Can you walk to all the venues ? If not how did you get around ?

You could, but the venues were basically in two hub areas, and the walk from one area to the other was quite long. We drove, but a bike would probably be the perfect method.

Did you use fringe fest lodging ? If so, how was the lodging ? If not, who did you stay with?

The fringe got us a great deal to stay at a lovely hotel in the middle of town, near our theatre cluster. Others stayed in other hotels and maybe in people’s houses around town.

How big of a money sock do you need here, based on food prices, and other expenses ? (Choose one: A tiny sock, a men's tube sock, a full blown stocking)

I would say disregarding the cost of travel and accommodation, a tiny sock. But if you can’t find cheap accommodation and travel, I’d have to say the tube sock of a man with really fat feet. That is, a lot of cost up front, and then skinny towards the back end.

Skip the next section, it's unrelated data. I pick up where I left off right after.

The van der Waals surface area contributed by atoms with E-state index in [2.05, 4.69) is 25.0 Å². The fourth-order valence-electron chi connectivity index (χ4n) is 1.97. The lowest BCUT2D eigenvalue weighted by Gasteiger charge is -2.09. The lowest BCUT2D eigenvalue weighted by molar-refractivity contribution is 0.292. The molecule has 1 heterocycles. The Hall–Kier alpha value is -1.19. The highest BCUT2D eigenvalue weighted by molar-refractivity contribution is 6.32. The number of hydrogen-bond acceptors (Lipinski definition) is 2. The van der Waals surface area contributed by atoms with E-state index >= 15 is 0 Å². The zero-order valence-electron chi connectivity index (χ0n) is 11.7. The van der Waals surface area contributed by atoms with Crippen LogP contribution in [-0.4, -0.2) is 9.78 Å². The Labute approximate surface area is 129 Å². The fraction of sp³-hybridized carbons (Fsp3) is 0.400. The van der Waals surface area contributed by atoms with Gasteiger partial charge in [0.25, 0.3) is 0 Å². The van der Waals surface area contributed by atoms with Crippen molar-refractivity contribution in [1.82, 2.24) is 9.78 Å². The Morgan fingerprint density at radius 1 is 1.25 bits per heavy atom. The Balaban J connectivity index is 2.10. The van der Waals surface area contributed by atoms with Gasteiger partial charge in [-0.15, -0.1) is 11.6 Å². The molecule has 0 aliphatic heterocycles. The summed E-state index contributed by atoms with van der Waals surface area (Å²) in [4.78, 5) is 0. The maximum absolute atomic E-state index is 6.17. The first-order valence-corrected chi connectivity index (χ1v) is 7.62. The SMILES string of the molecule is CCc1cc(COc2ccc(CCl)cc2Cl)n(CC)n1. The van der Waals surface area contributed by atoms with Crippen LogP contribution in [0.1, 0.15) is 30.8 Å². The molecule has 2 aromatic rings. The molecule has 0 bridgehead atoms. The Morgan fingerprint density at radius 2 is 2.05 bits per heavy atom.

Fringe Specs:

Age in Fringe Years: 2 tiny toddler years

Festival Dates: April 2nd - 11th, 2010. Performances will be on the following dates April 2, 3, 8, 9, 10, and 11.

Application Deadline: XXX

And: It’s vague enough to be a sort of juried process, but vague enough to sound like a lottery. (Mr. Fringey has heard this one before… uh… from….NYC?)

Applying: http://phxfringe.org

Festival Cost: $35 application fee + $300-$525 participation fee.

Ticket Prices: $7 per ticket (plus 3% if using a credit card)

About Mr. Fringy's Guest Reviewer:

Mr. Fringey’s tag: The future world title contender for the heavy weight fringe festival performer belt.

Check her/him out at: www.davidgainesperformance.com

What categories does your show fall under ? (IE, comedy, women, religious, etc).

Comedy, clown, mime, cartoon, movement theatre, mask

How long have you been fringing ?

This is my second summer. Started in DC in July, 2008.

How many fringes do you do each year ?

2008: 1

2009: 5

2010: ? (maybe 5…)

What has been your favorite fringe ?